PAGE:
Where shelf life really hits is the near future stories.  Stories that take place in the “current” time period of publication but feature aliens or futuristic devices, or stories taking place just a few years or decades into the future.  Let’s face it, the technological progression of society continues at a remarkably fast pace.  When my mother was a child, her family got a television when she was about 8 years old.  When I was a child, you had to turn the dial on the TV to change the channel.  Phones had cords.  Nobody had heard of the Internet, except perhaps the military.    So it stands to reason that all the old stories of inventions and brilliant scientists with their discoveries that were so high tech and exciting at the time the books were written have become extremely dated.  Danny Dunn’s scientific adventures look markedly outdated and many of the inventions are no longer science fiction.  Similar to the issue with the earliest incarnation of Tom Swift books as I mention in A Swift Proposal these books are fascinating to look at as an intellectual exercise of how science fiction is able to imagine real future tech, but have become obsolete as actual science fiction for the modern audience.  Danny Dunn and the Homework Machine(1958) and Danny Dunn and the Automatic House(1965) both by Jay Williams and Raymond Abrashkin are two examples of how outdated these books have become.  When you’re reading a book set slightly in the future and they don’t even have anything near as cool as a smart phone or an MP3 player.

Because when we talk about mini computer, that just means one that only takes up half a room . . .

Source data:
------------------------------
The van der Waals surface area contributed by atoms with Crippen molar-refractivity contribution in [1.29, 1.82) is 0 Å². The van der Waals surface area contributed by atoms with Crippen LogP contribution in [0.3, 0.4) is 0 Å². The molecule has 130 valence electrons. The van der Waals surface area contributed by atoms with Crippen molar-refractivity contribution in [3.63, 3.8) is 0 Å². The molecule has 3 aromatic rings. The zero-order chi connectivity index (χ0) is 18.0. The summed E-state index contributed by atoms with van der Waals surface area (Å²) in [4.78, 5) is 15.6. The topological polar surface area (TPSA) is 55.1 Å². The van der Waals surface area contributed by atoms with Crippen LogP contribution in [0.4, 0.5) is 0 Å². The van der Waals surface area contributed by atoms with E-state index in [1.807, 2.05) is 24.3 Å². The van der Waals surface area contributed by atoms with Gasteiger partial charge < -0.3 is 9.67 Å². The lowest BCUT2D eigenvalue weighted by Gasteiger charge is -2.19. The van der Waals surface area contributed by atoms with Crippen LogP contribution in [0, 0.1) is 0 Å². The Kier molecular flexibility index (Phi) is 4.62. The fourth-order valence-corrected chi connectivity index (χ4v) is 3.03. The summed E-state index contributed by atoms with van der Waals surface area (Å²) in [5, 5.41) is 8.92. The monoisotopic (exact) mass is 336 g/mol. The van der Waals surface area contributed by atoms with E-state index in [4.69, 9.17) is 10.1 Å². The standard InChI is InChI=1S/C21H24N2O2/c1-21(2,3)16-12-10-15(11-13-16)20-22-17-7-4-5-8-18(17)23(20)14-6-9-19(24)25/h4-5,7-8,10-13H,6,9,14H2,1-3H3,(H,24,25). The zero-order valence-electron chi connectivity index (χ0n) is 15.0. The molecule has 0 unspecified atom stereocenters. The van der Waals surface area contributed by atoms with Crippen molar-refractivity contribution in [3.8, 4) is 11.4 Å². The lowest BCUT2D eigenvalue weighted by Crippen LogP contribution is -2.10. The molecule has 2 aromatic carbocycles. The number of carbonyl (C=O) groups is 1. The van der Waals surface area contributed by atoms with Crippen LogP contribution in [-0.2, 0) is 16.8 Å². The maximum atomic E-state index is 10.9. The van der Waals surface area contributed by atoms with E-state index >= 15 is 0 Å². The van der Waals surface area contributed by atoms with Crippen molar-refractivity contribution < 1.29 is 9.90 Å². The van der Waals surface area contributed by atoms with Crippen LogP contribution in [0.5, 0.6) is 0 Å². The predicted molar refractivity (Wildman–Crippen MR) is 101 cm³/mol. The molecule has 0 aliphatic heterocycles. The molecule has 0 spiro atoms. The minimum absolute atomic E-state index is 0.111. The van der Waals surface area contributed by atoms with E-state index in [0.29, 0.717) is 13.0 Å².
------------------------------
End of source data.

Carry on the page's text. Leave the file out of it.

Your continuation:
Similarly, books set in near future where the plot hinges on an alien using a NASA space shuttle to get back to space, or even an alien who uses a Speak and Spell for making a convoluted device to phone home are going to be less accessible to modern audiences.  I was considering this in terms of some of my favorite alien stories from the 70s and 80s and while I still loved to read these tales, I don’t know that they would work for new audiences.    And yes, I think that includes E.T.

Given how much E.T. could do with a Speak and Spell, I wonder what he could have accomplished with an Ipad?

This limited shelf life just simply isn’t the same with fantasy. It takes much more than the passage of years for fantasy books to become irrelevant and inaccessible to their audiences.  Heck, we’re still reading fairy tales hundreds of years later.  But Science Fiction?  Other than the intellectual interest of fans who want to revisit the history of Science Fiction stories of yesteryear or study the evolution of SF, much of it gets dusty. It’s not the only reason for so much of science fiction falling into obscurity, but it is one of the reasons.

Occasionally people have been tempted to tamper with older works to update them and ‘upgrade’ them.  This is shaky ground at best and can cause a loss of integrity at worst.  Rewriting old stories doesn’t necessarily improve their ability to reach new audiences, and it can obscure the roots and origins of the story itself.

I’m of the opinion the the solution lies in having more science fiction books and more writers willing to create them.  More publishers willing to put them on the market. There will never be a time when we do not need visionary writers taking a look at the future from their perspective and time and place.  Let’s hope that there will always be books to fill that need.

Please share your own thoughts!

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About Stephanie Whelan

I'm a children's librarian with a life-long love of all things science fiction and fantasy.

Posted on April 28, 2013, in General Posts and tagged , , , . Bookmark the permalink. Leave a comment.